Berniecare: Bernie Sanders Wants to Help Donald Trump


Photo by JONATHAN ALCORN/AFP/Getty Images

Donald Trump just cracked the textbook for the first time this semester. And oh, is he confused.

On Monday, the president of the United States, remembering he promised he’d get around to addressing gargantuan task of fixing America’s desiccated healthcare system, asked for an extension. Healthcare, you see, is “unbelievably complex,” Trump said. “Nobody knew healthcare could be so complicated.”

Let’s forget for a second that someone at the helm of a diversified international corporation is intimidated by actuarial tables and flummoxed by interstate trade. (Let’s also not forget that Donald Trump appears still closely involved with the Trump Organization, which is hosting foreign dignitaries at its new Washington hotel in a flagrant, possibly impeachable violation of the emoluments clause). At least one facet of healthcare in America and its stupendous cost is incredibly simple, and can be explained in terms Trump uses on the daily: Americans are getting screwed by a terrible deal.

As it happens, the biggest foreign threat to the order of things in the United States is not methamphetamine from Mexico or heroin from Afghanistan. It’s cheap prescription pharmaceutical drugs from Canada.

Americans spend $300 billion a year on prescription drugs, far more than any other country. Drugs are much more expensive here because Americans can’t easily (or legally) buy drugs on a global marketplace. As a result, evil American pharmaceutical executives are able to profiteer by jacking up the price at will, enabling them to buy one-of-a-kind Wu-Tang records or whatever, while sick people choose between food or medicine.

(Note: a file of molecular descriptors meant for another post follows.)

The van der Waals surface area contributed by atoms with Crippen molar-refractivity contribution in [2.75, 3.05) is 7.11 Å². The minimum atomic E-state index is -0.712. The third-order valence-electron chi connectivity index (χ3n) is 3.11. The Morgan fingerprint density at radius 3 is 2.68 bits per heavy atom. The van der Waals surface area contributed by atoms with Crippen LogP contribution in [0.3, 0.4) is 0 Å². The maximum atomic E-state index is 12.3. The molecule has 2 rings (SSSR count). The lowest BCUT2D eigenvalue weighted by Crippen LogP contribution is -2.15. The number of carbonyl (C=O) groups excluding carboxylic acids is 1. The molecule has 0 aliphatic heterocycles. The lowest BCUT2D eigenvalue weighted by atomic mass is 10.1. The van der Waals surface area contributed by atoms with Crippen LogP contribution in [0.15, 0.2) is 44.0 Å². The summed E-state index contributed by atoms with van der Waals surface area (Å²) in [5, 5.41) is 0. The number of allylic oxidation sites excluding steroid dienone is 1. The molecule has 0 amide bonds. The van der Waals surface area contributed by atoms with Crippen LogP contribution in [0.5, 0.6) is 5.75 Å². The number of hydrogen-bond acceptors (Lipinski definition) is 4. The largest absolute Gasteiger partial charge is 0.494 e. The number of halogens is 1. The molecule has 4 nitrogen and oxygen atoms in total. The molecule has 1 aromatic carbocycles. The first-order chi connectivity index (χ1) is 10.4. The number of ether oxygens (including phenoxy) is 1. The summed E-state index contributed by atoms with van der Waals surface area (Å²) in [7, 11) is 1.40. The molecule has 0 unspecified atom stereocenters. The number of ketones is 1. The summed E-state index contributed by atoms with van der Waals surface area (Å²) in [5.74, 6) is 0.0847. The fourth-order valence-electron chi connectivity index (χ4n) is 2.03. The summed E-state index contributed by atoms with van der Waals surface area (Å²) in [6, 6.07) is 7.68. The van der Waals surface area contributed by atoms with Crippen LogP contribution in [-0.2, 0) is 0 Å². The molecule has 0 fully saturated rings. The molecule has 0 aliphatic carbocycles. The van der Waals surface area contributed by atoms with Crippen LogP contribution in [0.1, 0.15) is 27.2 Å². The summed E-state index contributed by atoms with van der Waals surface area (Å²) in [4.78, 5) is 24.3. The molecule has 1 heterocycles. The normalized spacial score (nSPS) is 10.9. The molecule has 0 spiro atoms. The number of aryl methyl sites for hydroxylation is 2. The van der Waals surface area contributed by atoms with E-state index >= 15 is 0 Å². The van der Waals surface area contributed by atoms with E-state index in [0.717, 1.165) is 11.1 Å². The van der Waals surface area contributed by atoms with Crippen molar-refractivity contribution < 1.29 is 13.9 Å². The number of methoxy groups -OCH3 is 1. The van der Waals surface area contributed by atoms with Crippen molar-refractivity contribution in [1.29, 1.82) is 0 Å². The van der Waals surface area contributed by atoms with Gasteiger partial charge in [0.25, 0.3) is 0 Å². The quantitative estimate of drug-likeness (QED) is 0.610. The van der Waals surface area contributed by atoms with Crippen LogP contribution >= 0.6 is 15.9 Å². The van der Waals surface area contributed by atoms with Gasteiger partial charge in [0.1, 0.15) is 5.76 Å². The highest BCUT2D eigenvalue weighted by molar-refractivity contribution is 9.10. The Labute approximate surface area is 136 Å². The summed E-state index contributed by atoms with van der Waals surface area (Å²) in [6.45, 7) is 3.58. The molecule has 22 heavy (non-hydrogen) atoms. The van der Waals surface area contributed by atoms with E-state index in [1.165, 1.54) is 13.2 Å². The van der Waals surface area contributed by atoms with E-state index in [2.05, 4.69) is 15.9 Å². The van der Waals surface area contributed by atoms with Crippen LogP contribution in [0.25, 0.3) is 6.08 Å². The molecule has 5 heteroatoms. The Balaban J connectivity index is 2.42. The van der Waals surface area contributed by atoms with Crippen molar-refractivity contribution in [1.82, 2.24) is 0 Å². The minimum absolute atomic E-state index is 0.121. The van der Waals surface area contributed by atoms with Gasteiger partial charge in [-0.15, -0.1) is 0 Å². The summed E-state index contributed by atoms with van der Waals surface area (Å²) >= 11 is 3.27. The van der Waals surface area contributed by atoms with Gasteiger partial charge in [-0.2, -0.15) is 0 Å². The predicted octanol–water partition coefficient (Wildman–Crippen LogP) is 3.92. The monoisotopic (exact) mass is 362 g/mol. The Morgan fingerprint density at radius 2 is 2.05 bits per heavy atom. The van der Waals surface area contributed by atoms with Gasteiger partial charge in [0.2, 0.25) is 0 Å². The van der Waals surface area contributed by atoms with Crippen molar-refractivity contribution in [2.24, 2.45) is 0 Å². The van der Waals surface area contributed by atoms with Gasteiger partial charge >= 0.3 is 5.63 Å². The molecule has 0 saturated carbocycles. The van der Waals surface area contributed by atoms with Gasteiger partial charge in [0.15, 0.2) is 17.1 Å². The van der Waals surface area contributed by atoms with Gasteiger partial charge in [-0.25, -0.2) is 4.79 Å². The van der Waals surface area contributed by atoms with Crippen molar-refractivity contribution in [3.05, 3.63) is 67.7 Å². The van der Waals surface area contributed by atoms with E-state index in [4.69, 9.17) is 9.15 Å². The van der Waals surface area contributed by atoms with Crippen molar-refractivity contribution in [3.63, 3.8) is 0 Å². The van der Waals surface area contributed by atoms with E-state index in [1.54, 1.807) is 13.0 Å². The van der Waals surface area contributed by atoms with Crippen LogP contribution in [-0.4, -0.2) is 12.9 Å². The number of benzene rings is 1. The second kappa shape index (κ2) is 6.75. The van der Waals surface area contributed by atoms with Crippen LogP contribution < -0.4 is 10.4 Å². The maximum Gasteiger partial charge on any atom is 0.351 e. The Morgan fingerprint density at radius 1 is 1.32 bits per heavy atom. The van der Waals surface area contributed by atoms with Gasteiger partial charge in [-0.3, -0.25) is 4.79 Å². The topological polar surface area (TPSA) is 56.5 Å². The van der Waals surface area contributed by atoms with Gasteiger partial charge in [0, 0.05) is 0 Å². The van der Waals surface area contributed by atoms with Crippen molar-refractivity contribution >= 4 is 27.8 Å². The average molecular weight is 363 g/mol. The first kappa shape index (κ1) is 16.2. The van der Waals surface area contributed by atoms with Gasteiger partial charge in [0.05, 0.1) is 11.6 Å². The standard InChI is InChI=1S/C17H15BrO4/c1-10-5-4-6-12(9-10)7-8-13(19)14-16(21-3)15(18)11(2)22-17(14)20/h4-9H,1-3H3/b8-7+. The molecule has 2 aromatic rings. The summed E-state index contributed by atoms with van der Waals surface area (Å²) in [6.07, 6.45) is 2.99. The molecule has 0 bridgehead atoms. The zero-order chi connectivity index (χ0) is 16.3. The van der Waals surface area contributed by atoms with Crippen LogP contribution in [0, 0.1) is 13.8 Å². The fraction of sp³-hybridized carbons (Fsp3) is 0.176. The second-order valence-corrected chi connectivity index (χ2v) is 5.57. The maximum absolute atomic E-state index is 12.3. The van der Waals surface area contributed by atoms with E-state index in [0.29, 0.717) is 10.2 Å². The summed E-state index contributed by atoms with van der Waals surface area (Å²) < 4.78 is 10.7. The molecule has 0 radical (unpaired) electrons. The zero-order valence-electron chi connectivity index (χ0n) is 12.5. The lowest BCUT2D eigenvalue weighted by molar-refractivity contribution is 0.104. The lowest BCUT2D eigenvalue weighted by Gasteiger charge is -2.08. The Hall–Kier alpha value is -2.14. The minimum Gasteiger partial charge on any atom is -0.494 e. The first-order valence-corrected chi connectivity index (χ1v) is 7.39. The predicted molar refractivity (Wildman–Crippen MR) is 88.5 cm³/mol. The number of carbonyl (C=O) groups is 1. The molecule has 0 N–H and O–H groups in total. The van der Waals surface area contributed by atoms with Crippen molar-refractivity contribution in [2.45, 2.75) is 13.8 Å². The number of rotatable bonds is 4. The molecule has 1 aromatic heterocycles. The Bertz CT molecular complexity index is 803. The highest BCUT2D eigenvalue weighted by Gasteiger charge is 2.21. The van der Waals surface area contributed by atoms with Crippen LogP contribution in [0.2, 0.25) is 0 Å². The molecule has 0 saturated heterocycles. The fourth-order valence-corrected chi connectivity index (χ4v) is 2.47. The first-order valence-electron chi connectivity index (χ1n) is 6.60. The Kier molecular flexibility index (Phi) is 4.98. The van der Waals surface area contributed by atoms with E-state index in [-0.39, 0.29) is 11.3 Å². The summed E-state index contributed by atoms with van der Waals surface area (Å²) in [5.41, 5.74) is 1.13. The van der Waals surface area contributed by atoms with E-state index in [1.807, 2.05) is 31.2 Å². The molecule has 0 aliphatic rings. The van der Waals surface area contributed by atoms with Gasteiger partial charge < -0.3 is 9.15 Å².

That’s not sad, it’s criminal.

To Trump’s rescue on Tuesday came Sen. Bernie Sanders and other Democratic leaders in Congress with a relatively simple plan to end this losing deal. Under a bill introduced on Tuesday, American consumers would be able to buy prescription drugs from Canadian pharmacies, the Hill reported.

In fact, “[t]he president’s support for these ideas have been so clear that I’m tempted to introduce a bill in the House named ‘The Donald Trump Drug Affordability Act,’” said sly jokester Rep. Elijah Cummings, who is sponsoring accompanying legislation in the House. “I’m sure he would like that.”

If he is serious about fixing the healthcare problem, Trump should gobble up this plan like he does Propecia, because it would allow him to meet a campaign promise and allow Americans to start winning again. Big league.

One of the chief Republican complaints about the Affordable Care Act is the staggering out-of-pocket costs for various procedures and prescriptions. A solution offered for this is often interstate competition—allowing insurance carriers to shop plans across state lines.

If the same theory were applied to drug purchasing agreements, opening up the domestic marketplace dominated by domestic companies to foreign competition, the savings would be stupendous.

Drugs are “substantially cheaper” in countries including Canada, India and the United Kingdom, thanks largely to “the most costly form of [trade] protectionism plaguing our country today,” as the normally conservative Economic Policy Institute put it, and the cost is obvious.

Current American trade policies keep drug prices high, a bargain that transparently benefits the rich at the cost of the poor. Americans spend $300 billion on prescription drugs every year, a deal that only benefits “shareholders and corporate managers of pharmaceutical companies, some of the most profitable corporations in the world,” the EPI wrote.

Of course, Sanders’ plan will run into strong opposition from the pharmaceutical industry, which is already claiming that Canadian pharmaceutical drugs are a “tainted” supply rife with “counterfeit” drugs imported from (gasp) other countries, the Hill reported.

And no Republicans have yet to sign onto the bill. But as angry voters swamping Republican lawmakers’ town halls are demonstrating, the bill for bad healthcare decisions is coming due, and it may be paid in the 2018 midterms.

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